'Carrying such a heavy school bag causes forward leaning and bad posture, which can lead to improper weight bearing on the spine and pains and aches in the back and shoulders,' said Siobhán, who explained that if a schoolbag weighs over 15 per cent of the child's body weight they simply cannot maintain proper standing posture.

Children who use only one strap can cause imbalanced weight distribution and sideways deviation of the spine, while forward bending of the spine, due to the excessive weight of the bags, makes children's breathing harder. According to Siobhán, a recent study has found that children carrying bags weighing more than 10 per cent of their body weight have been found to have poorer lung function.

There are a number of warning signs parents should look out for, such as the child changing posture when wearing the backpack, if they are struggling putting it on or taking it off, if they have red marks on their shoulders, if they experience neck, shoulder or back pain or if they experience tingling and numbness in the arms and hands.

In a bid to counteract the effects of carrying weighty bags, Siobhán advises children to wear bags with a padded back, with hip and chest belts, with broad padded or 's' shaped straps and with multiple compartments in order to better distribute weight – in an ideal world a wheelie or trolley bag would be best.

When wearing schoolbags heaviest items should be placed closest to the back, children should wear both straps, the bag should rest evenly in the middle of the back and not below the hips and children should bend at the knees with their back straight when lifting the bag.

However, even after years of incorrect posture, it is never too late for adults to make a number of simple changes to improve their spinal health.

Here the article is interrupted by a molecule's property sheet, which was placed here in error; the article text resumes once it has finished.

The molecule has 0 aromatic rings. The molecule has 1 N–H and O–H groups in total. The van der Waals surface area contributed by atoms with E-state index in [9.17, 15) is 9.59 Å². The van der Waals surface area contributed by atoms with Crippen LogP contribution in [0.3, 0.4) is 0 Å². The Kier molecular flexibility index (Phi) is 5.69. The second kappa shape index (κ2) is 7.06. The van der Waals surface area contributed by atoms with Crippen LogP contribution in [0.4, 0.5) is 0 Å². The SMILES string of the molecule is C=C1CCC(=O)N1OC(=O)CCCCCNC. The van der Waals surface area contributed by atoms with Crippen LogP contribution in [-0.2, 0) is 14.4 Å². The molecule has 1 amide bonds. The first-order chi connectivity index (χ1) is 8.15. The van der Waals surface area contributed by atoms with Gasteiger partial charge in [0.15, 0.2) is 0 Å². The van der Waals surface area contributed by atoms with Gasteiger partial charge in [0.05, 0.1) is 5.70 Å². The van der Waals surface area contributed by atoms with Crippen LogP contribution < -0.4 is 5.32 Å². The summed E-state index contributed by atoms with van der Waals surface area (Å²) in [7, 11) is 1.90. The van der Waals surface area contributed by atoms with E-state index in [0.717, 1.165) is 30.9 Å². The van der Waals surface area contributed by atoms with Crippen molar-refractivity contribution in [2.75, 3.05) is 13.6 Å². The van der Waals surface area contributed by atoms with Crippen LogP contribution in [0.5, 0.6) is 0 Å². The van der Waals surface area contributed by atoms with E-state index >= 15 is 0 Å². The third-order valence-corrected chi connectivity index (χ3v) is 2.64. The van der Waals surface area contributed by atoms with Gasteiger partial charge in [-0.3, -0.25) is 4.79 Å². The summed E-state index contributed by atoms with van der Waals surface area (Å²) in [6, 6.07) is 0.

'It is never too late,' said Siobhán, who explained that incorporating a number of lifestyle changes can help bring about significant benefits in improving your posture.

As part of the Straighten Up Ireland initiative, Siobhán firmly believes that the simple, fun, everyday exercises as part of their three minute posture care programme reaps rewards.

'They act to improve posture, stabilise core muscles, enhance health and help prevent spinal disability,' said Siobhán, who explained that the exercises can be undertaken by young and old, with a special programme tailored especially for children.

'We want to empower people to invest three minutes a day in their overall spinal health and wellbeing,' added Siobhán, who highlighted that with these 'Straighten Up' exercises, after only five weeks of daily use, 83 per cent of participants reported improved posture, 78 per cent felt their core muscle strength had improved and 80 per cent reported sitting and standing straighter with a drastic reduction in back, neck and shoulder pain.

'It is shown to be effective and simple,' said Siobhán.

Looking to the future Siobhán hopes for a day when everyone performs these short threeminute exercises as routinely as we brush our teeth.